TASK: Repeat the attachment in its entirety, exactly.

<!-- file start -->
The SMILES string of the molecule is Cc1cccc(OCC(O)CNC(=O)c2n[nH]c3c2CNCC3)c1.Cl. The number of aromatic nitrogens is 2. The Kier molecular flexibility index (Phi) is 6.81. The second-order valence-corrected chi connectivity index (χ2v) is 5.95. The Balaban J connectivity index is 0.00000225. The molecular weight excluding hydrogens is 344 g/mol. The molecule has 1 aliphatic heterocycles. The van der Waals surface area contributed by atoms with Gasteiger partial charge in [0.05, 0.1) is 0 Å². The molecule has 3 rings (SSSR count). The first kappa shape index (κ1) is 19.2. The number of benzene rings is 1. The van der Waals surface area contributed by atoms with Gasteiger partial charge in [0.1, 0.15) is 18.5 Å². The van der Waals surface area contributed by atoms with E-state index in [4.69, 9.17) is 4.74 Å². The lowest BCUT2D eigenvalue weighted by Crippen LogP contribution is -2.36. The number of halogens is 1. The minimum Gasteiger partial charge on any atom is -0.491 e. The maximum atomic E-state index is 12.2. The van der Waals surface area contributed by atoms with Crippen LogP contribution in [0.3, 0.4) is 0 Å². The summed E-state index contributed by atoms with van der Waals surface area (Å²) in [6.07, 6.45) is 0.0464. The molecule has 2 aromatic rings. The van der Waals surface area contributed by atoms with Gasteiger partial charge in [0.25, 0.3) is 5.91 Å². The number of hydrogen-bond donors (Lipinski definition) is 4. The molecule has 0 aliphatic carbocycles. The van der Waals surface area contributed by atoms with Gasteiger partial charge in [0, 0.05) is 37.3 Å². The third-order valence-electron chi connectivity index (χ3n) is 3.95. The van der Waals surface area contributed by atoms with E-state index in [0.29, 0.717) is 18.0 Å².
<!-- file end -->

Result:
The SMILES string of the molecule is Cc1cccc(OCC(O)CNC(=O)c2n[nH]c3c2CNCC3)c1.Cl. The number of aromatic nitrogens is 2. The Kier molecular flexibility index (Phi) is 6.81. The second-order valence-corrected chi connectivity index (χ2v) is 5.95. The Balaban J connectivity index is 0.00000225. The molecular weight excluding hydrogens is 344 g/mol. The molecule has 1 aliphatic heterocycles. The van der Waals surface area contributed by atoms with Gasteiger partial charge in [0.05, 0.1) is 0 Å². The molecule has 3 rings (SSSR count). The first kappa shape index (κ1) is 19.2. The number of benzene rings is 1. The van der Waals surface area contributed by atoms with Gasteiger partial charge in [0.1, 0.15) is 18.5 Å². The van der Waals surface area contributed by atoms with E-state index in [4.69, 9.17) is 4.74 Å². The lowest BCUT2D eigenvalue weighted by Crippen LogP contribution is -2.36. The number of halogens is 1. The minimum Gasteiger partial charge on any atom is -0.491 e. The maximum atomic E-state index is 12.2. The van der Waals surface area contributed by atoms with Crippen LogP contribution in [0.3, 0.4) is 0 Å². The summed E-state index contributed by atoms with van der Waals surface area (Å²) in [6.07, 6.45) is 0.0464. The molecule has 2 aromatic rings. The van der Waals surface area contributed by atoms with Gasteiger partial charge in [0.25, 0.3) is 5.91 Å². The number of hydrogen-bond donors (Lipinski definition) is 4. The molecule has 0 aliphatic carbocycles. The van der Waals surface area contributed by atoms with Gasteiger partial charge in [0, 0.05) is 37.3 Å². The third-order valence-electron chi connectivity index (χ3n) is 3.95. The van der Waals surface area contributed by atoms with E-state index in [0.29, 0.717) is 18.0 Å².